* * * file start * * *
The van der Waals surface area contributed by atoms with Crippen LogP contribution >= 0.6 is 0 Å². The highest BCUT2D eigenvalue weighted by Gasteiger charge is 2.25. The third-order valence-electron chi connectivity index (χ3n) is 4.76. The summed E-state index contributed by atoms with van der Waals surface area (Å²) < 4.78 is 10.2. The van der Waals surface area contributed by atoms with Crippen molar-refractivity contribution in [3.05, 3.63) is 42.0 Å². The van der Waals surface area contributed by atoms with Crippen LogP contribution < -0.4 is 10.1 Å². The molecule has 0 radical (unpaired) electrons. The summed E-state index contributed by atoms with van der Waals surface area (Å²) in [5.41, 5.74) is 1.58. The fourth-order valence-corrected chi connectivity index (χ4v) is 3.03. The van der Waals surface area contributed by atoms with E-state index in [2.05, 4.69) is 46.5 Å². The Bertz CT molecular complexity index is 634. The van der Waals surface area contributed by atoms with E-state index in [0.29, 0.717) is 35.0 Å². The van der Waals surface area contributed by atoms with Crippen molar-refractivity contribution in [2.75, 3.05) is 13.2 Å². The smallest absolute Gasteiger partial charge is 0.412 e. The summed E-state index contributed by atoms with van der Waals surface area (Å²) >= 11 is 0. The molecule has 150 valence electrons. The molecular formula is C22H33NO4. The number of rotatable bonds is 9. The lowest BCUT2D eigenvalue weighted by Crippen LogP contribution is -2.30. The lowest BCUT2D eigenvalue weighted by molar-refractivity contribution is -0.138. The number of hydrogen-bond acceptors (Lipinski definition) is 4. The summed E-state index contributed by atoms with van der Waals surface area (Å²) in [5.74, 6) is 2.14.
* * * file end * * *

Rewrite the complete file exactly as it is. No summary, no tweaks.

The van der Waals surface area contributed by atoms with Crippen LogP contribution >= 0.6 is 0 Å². The highest BCUT2D eigenvalue weighted by Gasteiger charge is 2.25. The third-order valence-electron chi connectivity index (χ3n) is 4.76. The summed E-state index contributed by atoms with van der Waals surface area (Å²) < 4.78 is 10.2. The van der Waals surface area contributed by atoms with Crippen molar-refractivity contribution in [3.05, 3.63) is 42.0 Å². The van der Waals surface area contributed by atoms with Crippen LogP contribution < -0.4 is 10.1 Å². The molecule has 0 radical (unpaired) electrons. The summed E-state index contributed by atoms with van der Waals surface area (Å²) in [5.41, 5.74) is 1.58. The fourth-order valence-corrected chi connectivity index (χ4v) is 3.03. The van der Waals surface area contributed by atoms with E-state index in [2.05, 4.69) is 46.5 Å². The Bertz CT molecular complexity index is 634. The van der Waals surface area contributed by atoms with E-state index in [0.29, 0.717) is 35.0 Å². The van der Waals surface area contributed by atoms with Crippen molar-refractivity contribution in [2.75, 3.05) is 13.2 Å². The smallest absolute Gasteiger partial charge is 0.412 e. The summed E-state index contributed by atoms with van der Waals surface area (Å²) >= 11 is 0. The molecule has 150 valence electrons. The molecular formula is C22H33NO4. The number of rotatable bonds is 9. The lowest BCUT2D eigenvalue weighted by Crippen LogP contribution is -2.30. The lowest BCUT2D eigenvalue weighted by molar-refractivity contribution is -0.138. The number of hydrogen-bond acceptors (Lipinski definition) is 4. The summed E-state index contributed by atoms with van der Waals surface area (Å²) in [5.74, 6) is 2.14.